When an outbreak of legionnaires disease (also known as legionellosis or Legion fever) occurs there is generally a report of the events, where the Center for Disease Control is contacted and the source of the exposure is identified. While there are cases of outbreaks numbering into the hundreds of patients, most commonly the identified persons infected are smaller in numbers.
Given the data that has been collected over the past 35 years, experts estimate that for every person infected it is likely that many more have been exposed to the disease. This is especially true in a high-traffic area, like a hotel setting, where the high number and frequency of guests are using the pools and hot tubs during their stay.
In the realm of the Legionnaires’ claims process and litigation, an interesting issue arises: In the event that a limited outbreak of legionnaires disease occurs, should those that are likely exposed to the disease be notified and/or should they be included in any litigation through the class action procedures?
This issue is being developed in a Louisiana Federal Case presently. In the case of Paternostro v. Choice Hotels, five individuals contracted the disease allegedly from the Choice Hotel. One of the guests died from the disease, and the others were treated for legionnaires disease.
Included in the allegations is a claim that the hotel created a “Public Health Hazard” that exposed many individuals to legionella. Those non-employee individuals make up the class that the plaintiffs seek to certify. See the amended petition which includes the class action claims.
Many water sources contain legionella bacteria, and as result, many persons are exposed to the legionella. However, in most natural settings the levels are not high enough to be dangerous. The risk of exposure increases when high concentrations of the organism grow in water systems. This is most prevalent in domestic water sources that require maintenance and treatment, such as pools, hot tubs, plumbing systems and cooling towers. Additionally the risk of contracting the disease increases with elderly persons and those with weak immune systems. One healthy person may not contract the disease, while the person next to them with a low immune condition contracts the disease.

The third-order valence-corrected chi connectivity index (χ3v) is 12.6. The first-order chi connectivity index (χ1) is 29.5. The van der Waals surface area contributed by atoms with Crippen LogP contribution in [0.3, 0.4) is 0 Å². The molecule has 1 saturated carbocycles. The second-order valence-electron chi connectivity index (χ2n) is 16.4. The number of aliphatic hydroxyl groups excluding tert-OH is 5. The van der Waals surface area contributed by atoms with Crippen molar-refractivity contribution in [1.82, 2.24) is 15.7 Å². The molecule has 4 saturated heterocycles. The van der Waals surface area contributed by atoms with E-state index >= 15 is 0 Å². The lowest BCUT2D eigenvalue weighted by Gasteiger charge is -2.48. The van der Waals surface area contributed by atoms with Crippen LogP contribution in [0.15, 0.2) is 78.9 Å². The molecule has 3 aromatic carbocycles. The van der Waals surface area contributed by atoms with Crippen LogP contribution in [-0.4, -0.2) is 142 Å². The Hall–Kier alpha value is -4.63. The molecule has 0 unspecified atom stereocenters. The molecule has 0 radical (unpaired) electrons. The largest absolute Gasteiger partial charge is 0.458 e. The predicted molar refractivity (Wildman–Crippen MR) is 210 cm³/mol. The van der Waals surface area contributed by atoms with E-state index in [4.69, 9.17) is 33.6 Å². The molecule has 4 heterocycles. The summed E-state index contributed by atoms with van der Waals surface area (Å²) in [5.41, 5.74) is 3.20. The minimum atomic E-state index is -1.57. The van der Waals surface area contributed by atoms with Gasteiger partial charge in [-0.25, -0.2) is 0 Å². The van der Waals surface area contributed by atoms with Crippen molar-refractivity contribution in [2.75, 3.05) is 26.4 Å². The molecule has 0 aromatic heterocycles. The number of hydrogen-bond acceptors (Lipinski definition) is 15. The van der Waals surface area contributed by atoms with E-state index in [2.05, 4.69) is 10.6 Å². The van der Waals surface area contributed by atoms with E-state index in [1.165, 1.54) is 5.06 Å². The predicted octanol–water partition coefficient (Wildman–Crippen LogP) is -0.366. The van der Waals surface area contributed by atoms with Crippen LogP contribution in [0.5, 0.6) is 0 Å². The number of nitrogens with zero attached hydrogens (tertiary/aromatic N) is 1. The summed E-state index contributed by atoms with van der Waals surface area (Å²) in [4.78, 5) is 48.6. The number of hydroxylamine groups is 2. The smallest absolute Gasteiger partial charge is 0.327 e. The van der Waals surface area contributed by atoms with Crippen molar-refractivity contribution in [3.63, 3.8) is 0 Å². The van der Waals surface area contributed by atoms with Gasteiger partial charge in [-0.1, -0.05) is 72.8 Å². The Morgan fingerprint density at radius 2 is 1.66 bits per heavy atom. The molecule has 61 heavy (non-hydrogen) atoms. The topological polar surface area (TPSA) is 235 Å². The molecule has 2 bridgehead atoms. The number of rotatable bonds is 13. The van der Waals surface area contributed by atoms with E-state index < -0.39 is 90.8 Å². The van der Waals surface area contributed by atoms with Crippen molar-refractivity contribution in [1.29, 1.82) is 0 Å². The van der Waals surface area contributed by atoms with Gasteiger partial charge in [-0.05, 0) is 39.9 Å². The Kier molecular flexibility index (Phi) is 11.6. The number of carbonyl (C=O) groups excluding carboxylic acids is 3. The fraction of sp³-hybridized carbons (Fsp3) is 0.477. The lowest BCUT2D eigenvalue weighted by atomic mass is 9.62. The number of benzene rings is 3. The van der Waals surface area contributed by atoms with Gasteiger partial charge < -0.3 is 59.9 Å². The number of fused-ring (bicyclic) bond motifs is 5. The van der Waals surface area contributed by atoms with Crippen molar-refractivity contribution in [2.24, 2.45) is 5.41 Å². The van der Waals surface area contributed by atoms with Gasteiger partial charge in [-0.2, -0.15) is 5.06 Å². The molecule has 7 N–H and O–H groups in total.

One reason for the class action argument may be to preserve the claims for those that have contracted the disease, but have not yet made the connection to the exposure from the hotel. Another reason may be that some of the potential class members may have had some limited symptoms of Legionnaires’ disease, and believed it to be a normal cold or some type of bronchitis.
With that in mind, in the Paternostro v. Choice Hotels case, the potential plaintiffs would be determined through hotel guests lists for a little over a year of exposure time in 2012. This may open a significant issue in discovery if the court allows the parties to notify the hotel guests of the outbreak.
If in fact any of the potential class members were actually diagnosed with legionellosis, then the CDC would have recorded the event, and conducted an investigation that likely would have traced the location of the outbreak to the hotel.
In any event, a case that focused originally on the exposure of five (5) individuals has now mushroomed into what could be thousands of claimants.
As this cases evolves, I’ll be interested to see how things play out, when it comes to forming the basis of a class action claim. Because of the nature of how Legionnaires’ disease affects individuals differently, just because a person may have been exposed to the legionella bacteria, does not necessarily mean that they have become sick and actually been injured. This fact may go to the levels of individual recovery and not whether they may have a claim as a class member.
Legionnaires’ disease is not like asbestosis or mesothelioma, which have a dormant stage. With a Legionnaires’ outbreak, an individual contracts the disease and starts showing symptoms in a short period of time, within the days or weeks of the exposure. So there may not be a need to preserve the claims for those that are not yet aware of contracting the disease, as described above.
In any case, I’ll continue to follow the progress of this case and the novel approach of pursuing a class action for a Legionnaires’ outbreak in general.